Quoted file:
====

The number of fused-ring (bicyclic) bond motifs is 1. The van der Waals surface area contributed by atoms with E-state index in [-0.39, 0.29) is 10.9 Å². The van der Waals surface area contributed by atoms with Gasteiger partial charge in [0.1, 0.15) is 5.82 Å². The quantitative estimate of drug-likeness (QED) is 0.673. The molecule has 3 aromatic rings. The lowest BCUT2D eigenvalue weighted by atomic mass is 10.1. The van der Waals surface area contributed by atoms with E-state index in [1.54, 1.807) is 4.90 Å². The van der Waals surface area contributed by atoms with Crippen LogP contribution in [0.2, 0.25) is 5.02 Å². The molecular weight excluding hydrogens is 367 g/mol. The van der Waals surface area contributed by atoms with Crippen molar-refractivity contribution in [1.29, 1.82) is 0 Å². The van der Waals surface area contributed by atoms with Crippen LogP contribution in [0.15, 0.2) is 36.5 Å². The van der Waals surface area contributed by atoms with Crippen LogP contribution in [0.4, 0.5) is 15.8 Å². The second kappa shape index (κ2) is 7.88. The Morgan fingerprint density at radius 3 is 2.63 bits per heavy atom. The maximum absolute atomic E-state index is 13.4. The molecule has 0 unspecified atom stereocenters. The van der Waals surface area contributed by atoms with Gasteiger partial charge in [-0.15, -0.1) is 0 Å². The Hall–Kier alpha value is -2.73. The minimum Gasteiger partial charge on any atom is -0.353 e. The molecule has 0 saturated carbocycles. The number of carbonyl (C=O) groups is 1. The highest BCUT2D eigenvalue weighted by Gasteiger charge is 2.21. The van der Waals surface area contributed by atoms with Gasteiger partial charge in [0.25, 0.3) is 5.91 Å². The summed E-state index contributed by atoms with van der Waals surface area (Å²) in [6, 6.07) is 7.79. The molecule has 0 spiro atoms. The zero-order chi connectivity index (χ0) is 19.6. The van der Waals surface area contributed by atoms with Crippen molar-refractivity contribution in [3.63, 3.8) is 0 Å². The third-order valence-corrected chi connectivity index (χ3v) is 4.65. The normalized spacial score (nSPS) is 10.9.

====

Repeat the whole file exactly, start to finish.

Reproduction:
The number of fused-ring (bicyclic) bond motifs is 1. The van der Waals surface area contributed by atoms with E-state index in [-0.39, 0.29) is 10.9 Å². The van der Waals surface area contributed by atoms with Gasteiger partial charge in [0.1, 0.15) is 5.82 Å². The quantitative estimate of drug-likeness (QED) is 0.673. The molecule has 3 aromatic rings. The lowest BCUT2D eigenvalue weighted by atomic mass is 10.1. The van der Waals surface area contributed by atoms with E-state index in [1.54, 1.807) is 4.90 Å². The van der Waals surface area contributed by atoms with Crippen LogP contribution in [0.2, 0.25) is 5.02 Å². The molecular weight excluding hydrogens is 367 g/mol. The van der Waals surface area contributed by atoms with Crippen molar-refractivity contribution in [1.29, 1.82) is 0 Å². The van der Waals surface area contributed by atoms with Crippen LogP contribution in [0.15, 0.2) is 36.5 Å². The van der Waals surface area contributed by atoms with Crippen LogP contribution in [0.4, 0.5) is 15.8 Å². The second kappa shape index (κ2) is 7.88. The Morgan fingerprint density at radius 3 is 2.63 bits per heavy atom. The maximum absolute atomic E-state index is 13.4. The molecule has 0 unspecified atom stereocenters. The van der Waals surface area contributed by atoms with Gasteiger partial charge in [-0.15, -0.1) is 0 Å². The Hall–Kier alpha value is -2.73. The minimum Gasteiger partial charge on any atom is -0.353 e. The molecule has 0 saturated carbocycles. The number of carbonyl (C=O) groups is 1. The highest BCUT2D eigenvalue weighted by Gasteiger charge is 2.21. The van der Waals surface area contributed by atoms with Gasteiger partial charge in [0.25, 0.3) is 5.91 Å². The summed E-state index contributed by atoms with van der Waals surface area (Å²) in [6, 6.07) is 7.79. The molecule has 0 spiro atoms. The zero-order chi connectivity index (χ0) is 19.6. The van der Waals surface area contributed by atoms with Crippen molar-refractivity contribution in [3.63, 3.8) is 0 Å². The third-order valence-corrected chi connectivity index (χ3v) is 4.65. The normalized spacial score (nSPS) is 10.9.